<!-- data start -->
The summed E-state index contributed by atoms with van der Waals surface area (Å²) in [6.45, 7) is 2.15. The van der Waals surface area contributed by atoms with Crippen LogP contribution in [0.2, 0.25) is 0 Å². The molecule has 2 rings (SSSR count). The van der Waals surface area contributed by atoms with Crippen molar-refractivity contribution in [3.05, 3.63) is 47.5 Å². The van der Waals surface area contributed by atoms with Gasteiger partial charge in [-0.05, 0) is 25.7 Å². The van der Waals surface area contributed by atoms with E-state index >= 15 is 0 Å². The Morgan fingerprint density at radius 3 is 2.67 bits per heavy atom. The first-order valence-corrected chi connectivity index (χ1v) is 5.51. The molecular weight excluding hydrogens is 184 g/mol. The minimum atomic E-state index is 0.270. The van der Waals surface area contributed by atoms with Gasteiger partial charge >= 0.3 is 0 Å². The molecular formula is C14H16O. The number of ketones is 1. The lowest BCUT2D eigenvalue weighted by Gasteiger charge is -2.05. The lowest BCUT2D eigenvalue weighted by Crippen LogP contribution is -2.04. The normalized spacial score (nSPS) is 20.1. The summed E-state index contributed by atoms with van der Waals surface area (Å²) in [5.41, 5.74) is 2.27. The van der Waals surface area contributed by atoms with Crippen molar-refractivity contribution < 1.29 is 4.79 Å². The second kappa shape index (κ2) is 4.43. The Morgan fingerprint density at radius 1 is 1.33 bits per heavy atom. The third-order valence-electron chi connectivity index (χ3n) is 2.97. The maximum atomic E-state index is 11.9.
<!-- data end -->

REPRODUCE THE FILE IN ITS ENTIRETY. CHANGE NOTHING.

The summed E-state index contributed by atoms with van der Waals surface area (Å²) in [6.45, 7) is 2.15. The van der Waals surface area contributed by atoms with Crippen LogP contribution in [0.2, 0.25) is 0 Å². The molecule has 2 rings (SSSR count). The van der Waals surface area contributed by atoms with Crippen molar-refractivity contribution in [3.05, 3.63) is 47.5 Å². The van der Waals surface area contributed by atoms with Gasteiger partial charge in [-0.05, 0) is 25.7 Å². The van der Waals surface area contributed by atoms with E-state index >= 15 is 0 Å². The Morgan fingerprint density at radius 3 is 2.67 bits per heavy atom. The first-order valence-corrected chi connectivity index (χ1v) is 5.51. The molecular weight excluding hydrogens is 184 g/mol. The minimum atomic E-state index is 0.270. The van der Waals surface area contributed by atoms with Gasteiger partial charge >= 0.3 is 0 Å². The molecular formula is C14H16O. The number of ketones is 1. The lowest BCUT2D eigenvalue weighted by Gasteiger charge is -2.05. The lowest BCUT2D eigenvalue weighted by Crippen LogP contribution is -2.04. The normalized spacial score (nSPS) is 20.1. The summed E-state index contributed by atoms with van der Waals surface area (Å²) in [5.41, 5.74) is 2.27. The van der Waals surface area contributed by atoms with Crippen molar-refractivity contribution < 1.29 is 4.79 Å². The second kappa shape index (κ2) is 4.43. The Morgan fingerprint density at radius 1 is 1.33 bits per heavy atom. The third-order valence-electron chi connectivity index (χ3n) is 2.97. The maximum atomic E-state index is 11.9.